sheaf theory - Descent of Morphisms of Sheaves

While reading Brylinski I am trying to understand the descent of morphisms of sheaves.In trying to form a new definition of a presheaf $A$ over a space $X$, we associate to each surjective local homeomorphism $f:Y \to X$ a set, denoted $A(Y\xrightarrow{f}X)$. The "restriction" condition of a presheaf amounts to: given a surjective local homeomorphism $g:Z \to Y$ we have a pullback map $g^{-1}:A(Y\xrightarrow{f}X) \to A(Z \xrightarrow{fg}X)$. The transitivity property for these "restriction" (pullback) maps is that given any diagram $$W \xri...Read more

ag.algebraic geometry - What is descent theory?

I read the article in wikipedia, but I didn't find it totally illuminating. As far as I've understood, essentially you have a morphism (in some probably geometrical category) $Y \rightarrow X$, where you interpret $Y$ as being the "disjoint union" of some "covering" (possibly in the Grothendieck topology sense) of $X$, and you want some object $\mathcal{F'}$ defined on $Y$ to descend to an object $\mathcal{F}$ defined on $X$ that will be isomorphic to $\mathcal{F}'$ when pullbacked to $Y$ (i.e. "restricted" to the patches of the covering). To d...Read more

How far from the runway should a small plane start its descent from 5000ft?

I don't fly, don't have a clue. But one of the main characters in my book DOES: it's a Cessna 152, just him at 14 stone and a couple of small bags, all conditions are perfect and he's flown from about 140 NM away. Would 5000ft be about the right altitude?The question is: how far away is the runway (a grass one on an unlicensed airfield) when he starts his descent? It's a direct approach, no pattern....Read more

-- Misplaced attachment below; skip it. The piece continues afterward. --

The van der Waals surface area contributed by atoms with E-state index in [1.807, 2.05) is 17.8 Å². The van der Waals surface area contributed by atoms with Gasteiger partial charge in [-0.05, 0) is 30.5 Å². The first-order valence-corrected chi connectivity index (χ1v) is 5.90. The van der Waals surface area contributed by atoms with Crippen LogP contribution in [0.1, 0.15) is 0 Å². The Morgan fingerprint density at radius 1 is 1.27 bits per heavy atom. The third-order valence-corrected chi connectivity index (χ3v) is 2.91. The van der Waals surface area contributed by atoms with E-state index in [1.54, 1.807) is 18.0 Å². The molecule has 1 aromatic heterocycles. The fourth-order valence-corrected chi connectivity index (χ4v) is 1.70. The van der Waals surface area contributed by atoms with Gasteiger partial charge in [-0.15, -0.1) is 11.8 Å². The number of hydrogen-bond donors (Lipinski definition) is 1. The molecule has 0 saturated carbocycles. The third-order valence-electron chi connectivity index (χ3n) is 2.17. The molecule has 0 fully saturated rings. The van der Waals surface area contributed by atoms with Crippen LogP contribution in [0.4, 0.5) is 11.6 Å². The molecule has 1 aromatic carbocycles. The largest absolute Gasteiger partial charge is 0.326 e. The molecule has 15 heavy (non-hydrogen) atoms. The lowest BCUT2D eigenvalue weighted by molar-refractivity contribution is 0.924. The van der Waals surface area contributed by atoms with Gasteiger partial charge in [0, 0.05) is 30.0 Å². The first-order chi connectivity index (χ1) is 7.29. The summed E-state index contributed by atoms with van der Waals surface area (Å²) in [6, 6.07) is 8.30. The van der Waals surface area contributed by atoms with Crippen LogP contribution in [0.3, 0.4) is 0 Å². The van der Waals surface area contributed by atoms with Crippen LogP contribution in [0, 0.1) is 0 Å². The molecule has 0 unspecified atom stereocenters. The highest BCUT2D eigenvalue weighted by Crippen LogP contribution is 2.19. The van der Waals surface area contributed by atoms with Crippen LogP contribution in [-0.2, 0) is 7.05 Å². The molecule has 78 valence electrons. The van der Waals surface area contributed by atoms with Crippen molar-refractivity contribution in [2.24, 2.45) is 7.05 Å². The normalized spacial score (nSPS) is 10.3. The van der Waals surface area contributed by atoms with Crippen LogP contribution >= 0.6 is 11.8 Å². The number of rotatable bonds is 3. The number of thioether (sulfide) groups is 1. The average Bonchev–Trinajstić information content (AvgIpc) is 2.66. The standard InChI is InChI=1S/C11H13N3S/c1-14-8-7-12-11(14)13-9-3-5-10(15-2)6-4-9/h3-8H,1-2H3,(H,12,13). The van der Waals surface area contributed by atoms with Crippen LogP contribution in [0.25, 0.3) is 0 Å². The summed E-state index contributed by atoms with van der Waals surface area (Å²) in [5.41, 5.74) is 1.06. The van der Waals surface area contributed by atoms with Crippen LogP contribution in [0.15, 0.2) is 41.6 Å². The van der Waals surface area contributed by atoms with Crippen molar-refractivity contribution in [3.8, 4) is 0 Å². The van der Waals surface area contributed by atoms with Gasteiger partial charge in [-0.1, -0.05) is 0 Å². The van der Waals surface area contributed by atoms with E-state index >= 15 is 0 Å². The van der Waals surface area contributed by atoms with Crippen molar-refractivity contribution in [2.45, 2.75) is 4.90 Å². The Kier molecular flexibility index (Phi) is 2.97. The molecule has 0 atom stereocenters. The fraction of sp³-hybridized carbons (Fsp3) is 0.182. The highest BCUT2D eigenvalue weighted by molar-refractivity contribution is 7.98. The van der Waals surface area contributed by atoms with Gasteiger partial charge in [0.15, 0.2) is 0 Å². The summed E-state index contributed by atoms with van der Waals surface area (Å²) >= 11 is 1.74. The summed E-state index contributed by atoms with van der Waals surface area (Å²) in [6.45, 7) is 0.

descent - What would the altitude profile for a typical airline flight look like?

It's hard to appreciate an aircraft's rates of change in altitude, in particular with respect to its travel through the mass of air, rather than over the ground, since the latter is affected significantly by wind-speed (the distance an aircraft travels with respect to the ground is highly variable, compared to the distance it travels with respect to the air around it). Then, when climb profiles are plotted, it's always on a graph with a hugely compressed horizontal axis (naturally, because it's hard to discern much information when one axis is ...Read more

descent - Is it possible to fly 'in neutral'?

Sometimes, when I am driving, I knock the car 'out of gear' or set the stick to the neutral position, to save fuel. This is most easily done when cruising down a hill or when you have some good speed and are approaching a stopping point, i.e an intersection.Is there a flying equivalent for pilots? I'm wondering if during descent, or even a landing, fuel could (safely) be saved by reducing thrust to zero and gliding....Read more

What is the maths behind the descent rate calculation?

The descent rate calculation states that descent rate is calculated by 'groundspeed / 2 * 10'. Another document stated that the ground speed should be multiplied by 5 (or more accurately 5.2) to acquire the descent rate. The 5.2 value is found by finding the gradient for 3 NM for 1000 feet (based on the 3:1 glide ratio), which is 5.2% (found using tan of 3 degrees). The document can be found here: question is: How was the formula created? It's interesting that I can...Read more

high altitude - What are the FAA regulations concerning controlled descent of a light payload?

I'm part of a High Altitude Ballooning club. Our main goal for this year is to achieve controlled descent of our payload. We plan to use Magnus force cylinders to go about this. I have found nothing in FAA documentation that specifically mentions something of this sort requiring extra clearance, but am still somewhat worried about putting the payload 100,000 feet up and then dropping it down in a controlled manner without being absolutely certain, as an object falling out of the sky in a directed manner could obviously garner concern if people ...Read more

nose - What does this statement about steep descent mean?

Source: Wolfgang Langewiesche - Stick and Rudder; An Explanation of the Art of FlyingIn the first chapter the author mentions, in a glide, if you want to descend more steeply, you want to want to point your nose less steeply.And if you want descend less steeply you point your nose more steeply. What is the reason for this?...Read more